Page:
But though a smarter approach would have inbuilt savings in agency costs and patient safety it won't come near covering the total bill. The Treasury may be able to dig deep this Parliament but what about the next one and the one after that? Even with record amounts of funding invested in the NHS - in the UK we have consistently increased health and care funding at one of the fastest rates of any OECD country over the last five years - the system still isn't sustainable in the face of an ageing population living with more chronic, complex illnesses. By adding a multi-billion pound pay rise into the equation - however morally compelling the argument for it may be - those sums become even more untenable.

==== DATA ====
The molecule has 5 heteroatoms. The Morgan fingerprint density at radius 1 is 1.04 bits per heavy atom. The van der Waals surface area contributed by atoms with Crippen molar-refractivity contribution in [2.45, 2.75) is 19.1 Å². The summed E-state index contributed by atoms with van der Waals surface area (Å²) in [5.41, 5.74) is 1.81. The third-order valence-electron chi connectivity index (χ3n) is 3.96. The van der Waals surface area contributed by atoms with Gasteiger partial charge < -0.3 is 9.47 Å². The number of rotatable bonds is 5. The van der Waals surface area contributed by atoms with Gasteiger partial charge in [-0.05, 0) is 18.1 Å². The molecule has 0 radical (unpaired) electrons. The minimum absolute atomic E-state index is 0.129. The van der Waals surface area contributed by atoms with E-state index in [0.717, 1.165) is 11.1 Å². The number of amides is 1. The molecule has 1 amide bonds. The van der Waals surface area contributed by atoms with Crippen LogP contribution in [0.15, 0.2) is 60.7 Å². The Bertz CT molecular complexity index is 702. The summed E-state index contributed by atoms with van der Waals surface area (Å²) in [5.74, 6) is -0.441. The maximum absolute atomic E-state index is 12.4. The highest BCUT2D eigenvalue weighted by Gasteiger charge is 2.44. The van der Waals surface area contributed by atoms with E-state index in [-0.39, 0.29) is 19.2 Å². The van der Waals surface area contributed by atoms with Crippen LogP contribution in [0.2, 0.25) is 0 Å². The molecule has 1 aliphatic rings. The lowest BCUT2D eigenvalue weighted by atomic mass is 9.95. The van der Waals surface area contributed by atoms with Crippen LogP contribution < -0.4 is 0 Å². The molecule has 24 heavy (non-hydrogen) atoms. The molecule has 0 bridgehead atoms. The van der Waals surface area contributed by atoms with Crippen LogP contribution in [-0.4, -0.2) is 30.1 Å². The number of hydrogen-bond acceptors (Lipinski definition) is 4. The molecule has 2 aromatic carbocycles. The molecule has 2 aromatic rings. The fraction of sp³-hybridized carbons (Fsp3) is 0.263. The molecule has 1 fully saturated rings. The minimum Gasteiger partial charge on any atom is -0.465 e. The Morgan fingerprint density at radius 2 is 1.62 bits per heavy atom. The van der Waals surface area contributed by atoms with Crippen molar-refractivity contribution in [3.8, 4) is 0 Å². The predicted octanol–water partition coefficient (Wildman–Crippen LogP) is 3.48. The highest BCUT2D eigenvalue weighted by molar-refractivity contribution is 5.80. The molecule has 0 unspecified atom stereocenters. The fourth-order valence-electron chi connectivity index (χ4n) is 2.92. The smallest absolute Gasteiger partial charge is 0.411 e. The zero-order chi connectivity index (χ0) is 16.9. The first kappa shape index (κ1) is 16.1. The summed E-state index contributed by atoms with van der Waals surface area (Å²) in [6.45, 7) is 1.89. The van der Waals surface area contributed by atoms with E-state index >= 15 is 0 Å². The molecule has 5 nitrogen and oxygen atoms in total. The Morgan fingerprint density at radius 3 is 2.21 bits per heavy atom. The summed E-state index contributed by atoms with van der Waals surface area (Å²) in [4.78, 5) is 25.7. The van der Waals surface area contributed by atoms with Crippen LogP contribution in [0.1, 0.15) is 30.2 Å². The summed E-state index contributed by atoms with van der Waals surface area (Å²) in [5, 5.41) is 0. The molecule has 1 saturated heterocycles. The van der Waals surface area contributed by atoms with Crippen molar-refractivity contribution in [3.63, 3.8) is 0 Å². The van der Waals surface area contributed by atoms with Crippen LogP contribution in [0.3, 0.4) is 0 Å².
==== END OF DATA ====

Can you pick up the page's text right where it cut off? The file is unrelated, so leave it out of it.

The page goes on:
This is because our hospital-centric system is becoming increasingly ill-suited for the demand it faces. Hospitals are for acute illnesses - strokes, heart surgery, car crashes - that require days or weeks in hospital. However, medical advances and changes in lifestyle mean we are now increasingly good at preventing these while rates of chronic illness, like diabetes, dementia, arthritis, have soared. Some of these conditions are associated with ageing, some with more effective medical intervention, but, whatever the cause, our health system is struggling to respond, patients are suffering and costs are spiralling.